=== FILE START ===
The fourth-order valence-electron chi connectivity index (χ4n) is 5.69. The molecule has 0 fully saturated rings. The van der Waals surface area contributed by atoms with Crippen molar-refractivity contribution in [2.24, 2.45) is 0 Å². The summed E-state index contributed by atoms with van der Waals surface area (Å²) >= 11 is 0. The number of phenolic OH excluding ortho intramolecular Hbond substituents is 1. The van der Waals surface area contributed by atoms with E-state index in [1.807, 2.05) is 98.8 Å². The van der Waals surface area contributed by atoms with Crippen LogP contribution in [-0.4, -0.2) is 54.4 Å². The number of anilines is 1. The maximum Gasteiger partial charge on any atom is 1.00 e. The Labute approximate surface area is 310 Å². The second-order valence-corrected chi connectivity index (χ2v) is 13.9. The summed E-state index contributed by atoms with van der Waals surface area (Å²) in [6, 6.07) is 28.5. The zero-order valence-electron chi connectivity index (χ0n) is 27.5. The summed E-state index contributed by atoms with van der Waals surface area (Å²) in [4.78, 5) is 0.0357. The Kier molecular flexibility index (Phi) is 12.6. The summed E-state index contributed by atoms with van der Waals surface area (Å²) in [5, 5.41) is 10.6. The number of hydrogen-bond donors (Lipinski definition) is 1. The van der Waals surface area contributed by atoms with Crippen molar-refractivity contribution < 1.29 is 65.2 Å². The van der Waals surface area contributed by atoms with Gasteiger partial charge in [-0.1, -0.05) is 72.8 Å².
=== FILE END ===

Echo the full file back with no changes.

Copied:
The fourth-order valence-electron chi connectivity index (χ4n) is 5.69. The molecule has 0 fully saturated rings. The van der Waals surface area contributed by atoms with Crippen molar-refractivity contribution in [2.24, 2.45) is 0 Å². The summed E-state index contributed by atoms with van der Waals surface area (Å²) >= 11 is 0. The number of phenolic OH excluding ortho intramolecular Hbond substituents is 1. The van der Waals surface area contributed by atoms with E-state index in [1.807, 2.05) is 98.8 Å². The van der Waals surface area contributed by atoms with Crippen LogP contribution in [-0.4, -0.2) is 54.4 Å². The number of anilines is 1. The maximum Gasteiger partial charge on any atom is 1.00 e. The Labute approximate surface area is 310 Å². The second-order valence-corrected chi connectivity index (χ2v) is 13.9. The summed E-state index contributed by atoms with van der Waals surface area (Å²) in [6, 6.07) is 28.5. The zero-order valence-electron chi connectivity index (χ0n) is 27.5. The summed E-state index contributed by atoms with van der Waals surface area (Å²) in [4.78, 5) is 0.0357. The Kier molecular flexibility index (Phi) is 12.6. The summed E-state index contributed by atoms with van der Waals surface area (Å²) in [5, 5.41) is 10.6. The number of hydrogen-bond donors (Lipinski definition) is 1. The van der Waals surface area contributed by atoms with Crippen molar-refractivity contribution < 1.29 is 65.2 Å². The van der Waals surface area contributed by atoms with Gasteiger partial charge in [-0.1, -0.05) is 72.8 Å².